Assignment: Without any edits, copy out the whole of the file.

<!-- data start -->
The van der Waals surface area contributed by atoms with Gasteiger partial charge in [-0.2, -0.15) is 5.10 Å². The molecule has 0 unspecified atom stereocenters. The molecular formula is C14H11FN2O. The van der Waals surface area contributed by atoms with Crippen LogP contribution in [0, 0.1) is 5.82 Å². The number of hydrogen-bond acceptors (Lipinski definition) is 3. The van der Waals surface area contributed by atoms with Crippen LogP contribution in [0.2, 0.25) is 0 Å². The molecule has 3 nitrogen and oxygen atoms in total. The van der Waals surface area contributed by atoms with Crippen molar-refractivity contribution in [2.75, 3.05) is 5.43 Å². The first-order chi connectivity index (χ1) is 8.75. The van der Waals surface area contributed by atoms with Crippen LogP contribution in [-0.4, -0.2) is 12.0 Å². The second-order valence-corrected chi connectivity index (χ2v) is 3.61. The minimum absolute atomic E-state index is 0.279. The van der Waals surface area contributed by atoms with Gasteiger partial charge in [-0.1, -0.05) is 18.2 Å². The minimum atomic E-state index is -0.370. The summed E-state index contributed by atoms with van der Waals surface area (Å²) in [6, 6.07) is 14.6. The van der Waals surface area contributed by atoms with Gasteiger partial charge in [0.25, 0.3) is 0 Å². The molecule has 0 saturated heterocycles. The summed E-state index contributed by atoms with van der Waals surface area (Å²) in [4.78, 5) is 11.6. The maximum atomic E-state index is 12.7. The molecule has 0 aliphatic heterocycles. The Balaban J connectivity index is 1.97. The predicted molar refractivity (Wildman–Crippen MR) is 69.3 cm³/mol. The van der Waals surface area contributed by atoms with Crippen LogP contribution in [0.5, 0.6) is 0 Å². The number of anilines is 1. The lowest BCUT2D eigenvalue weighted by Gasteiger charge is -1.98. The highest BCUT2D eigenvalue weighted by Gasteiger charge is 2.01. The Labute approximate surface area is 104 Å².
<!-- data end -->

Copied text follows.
The van der Waals surface area contributed by atoms with Gasteiger partial charge in [-0.2, -0.15) is 5.10 Å². The molecule has 0 unspecified atom stereocenters. The molecular formula is C14H11FN2O. The van der Waals surface area contributed by atoms with Crippen LogP contribution in [0, 0.1) is 5.82 Å². The number of hydrogen-bond acceptors (Lipinski definition) is 3. The van der Waals surface area contributed by atoms with Crippen LogP contribution in [0.2, 0.25) is 0 Å². The molecule has 3 nitrogen and oxygen atoms in total. The van der Waals surface area contributed by atoms with Crippen molar-refractivity contribution in [2.75, 3.05) is 5.43 Å². The first-order chi connectivity index (χ1) is 8.75. The van der Waals surface area contributed by atoms with Crippen LogP contribution in [-0.4, -0.2) is 12.0 Å². The second-order valence-corrected chi connectivity index (χ2v) is 3.61. The minimum absolute atomic E-state index is 0.279. The van der Waals surface area contributed by atoms with Gasteiger partial charge in [-0.1, -0.05) is 18.2 Å². The minimum atomic E-state index is -0.370. The summed E-state index contributed by atoms with van der Waals surface area (Å²) in [6, 6.07) is 14.6. The van der Waals surface area contributed by atoms with Gasteiger partial charge in [0.25, 0.3) is 0 Å². The molecule has 0 saturated heterocycles. The summed E-state index contributed by atoms with van der Waals surface area (Å²) in [4.78, 5) is 11.6. The maximum atomic E-state index is 12.7. The molecule has 0 aliphatic heterocycles. The Balaban J connectivity index is 1.97. The predicted molar refractivity (Wildman–Crippen MR) is 69.3 cm³/mol. The van der Waals surface area contributed by atoms with Crippen LogP contribution in [0.5, 0.6) is 0 Å². The number of anilines is 1. The lowest BCUT2D eigenvalue weighted by Gasteiger charge is -1.98. The highest BCUT2D eigenvalue weighted by Gasteiger charge is 2.01. The Labute approximate surface area is 104 Å².